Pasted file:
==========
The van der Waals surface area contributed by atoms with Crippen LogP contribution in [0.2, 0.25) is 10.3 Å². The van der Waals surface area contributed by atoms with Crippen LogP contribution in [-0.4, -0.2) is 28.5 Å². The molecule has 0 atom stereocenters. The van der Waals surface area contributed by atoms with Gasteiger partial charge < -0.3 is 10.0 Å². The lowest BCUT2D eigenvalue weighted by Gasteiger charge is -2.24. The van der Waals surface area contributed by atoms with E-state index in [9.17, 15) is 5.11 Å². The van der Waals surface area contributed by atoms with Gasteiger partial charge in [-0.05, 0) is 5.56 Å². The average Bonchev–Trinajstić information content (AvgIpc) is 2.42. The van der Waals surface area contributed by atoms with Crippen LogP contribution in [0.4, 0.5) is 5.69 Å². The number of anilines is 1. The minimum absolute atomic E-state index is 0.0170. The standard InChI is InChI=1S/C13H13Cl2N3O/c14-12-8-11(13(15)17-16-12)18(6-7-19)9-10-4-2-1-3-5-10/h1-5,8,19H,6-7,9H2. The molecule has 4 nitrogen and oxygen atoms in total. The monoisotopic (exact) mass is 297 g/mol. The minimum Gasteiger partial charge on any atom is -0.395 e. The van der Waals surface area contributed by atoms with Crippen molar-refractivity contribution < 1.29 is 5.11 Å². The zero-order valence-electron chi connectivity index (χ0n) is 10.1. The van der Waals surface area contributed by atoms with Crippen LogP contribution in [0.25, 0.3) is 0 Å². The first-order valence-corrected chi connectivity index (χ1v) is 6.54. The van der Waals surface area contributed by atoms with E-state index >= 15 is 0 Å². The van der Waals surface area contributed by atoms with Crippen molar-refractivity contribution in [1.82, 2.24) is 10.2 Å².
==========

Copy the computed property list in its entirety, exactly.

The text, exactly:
The van der Waals surface area contributed by atoms with Crippen LogP contribution in [0.2, 0.25) is 10.3 Å². The van der Waals surface area contributed by atoms with Crippen LogP contribution in [-0.4, -0.2) is 28.5 Å². The molecule has 0 atom stereocenters. The van der Waals surface area contributed by atoms with Gasteiger partial charge < -0.3 is 10.0 Å². The lowest BCUT2D eigenvalue weighted by Gasteiger charge is -2.24. The van der Waals surface area contributed by atoms with E-state index in [9.17, 15) is 5.11 Å². The van der Waals surface area contributed by atoms with Gasteiger partial charge in [-0.05, 0) is 5.56 Å². The average Bonchev–Trinajstić information content (AvgIpc) is 2.42. The van der Waals surface area contributed by atoms with Crippen LogP contribution in [0.4, 0.5) is 5.69 Å². The number of anilines is 1. The minimum absolute atomic E-state index is 0.0170. The standard InChI is InChI=1S/C13H13Cl2N3O/c14-12-8-11(13(15)17-16-12)18(6-7-19)9-10-4-2-1-3-5-10/h1-5,8,19H,6-7,9H2. The molecule has 4 nitrogen and oxygen atoms in total. The monoisotopic (exact) mass is 297 g/mol. The minimum Gasteiger partial charge on any atom is -0.395 e. The van der Waals surface area contributed by atoms with Crippen molar-refractivity contribution < 1.29 is 5.11 Å². The zero-order valence-electron chi connectivity index (χ0n) is 10.1. The van der Waals surface area contributed by atoms with Crippen LogP contribution in [0.25, 0.3) is 0 Å². The first-order valence-corrected chi connectivity index (χ1v) is 6.54. The van der Waals surface area contributed by atoms with E-state index >= 15 is 0 Å². The van der Waals surface area contributed by atoms with Crippen molar-refractivity contribution in [1.82, 2.24) is 10.2 Å².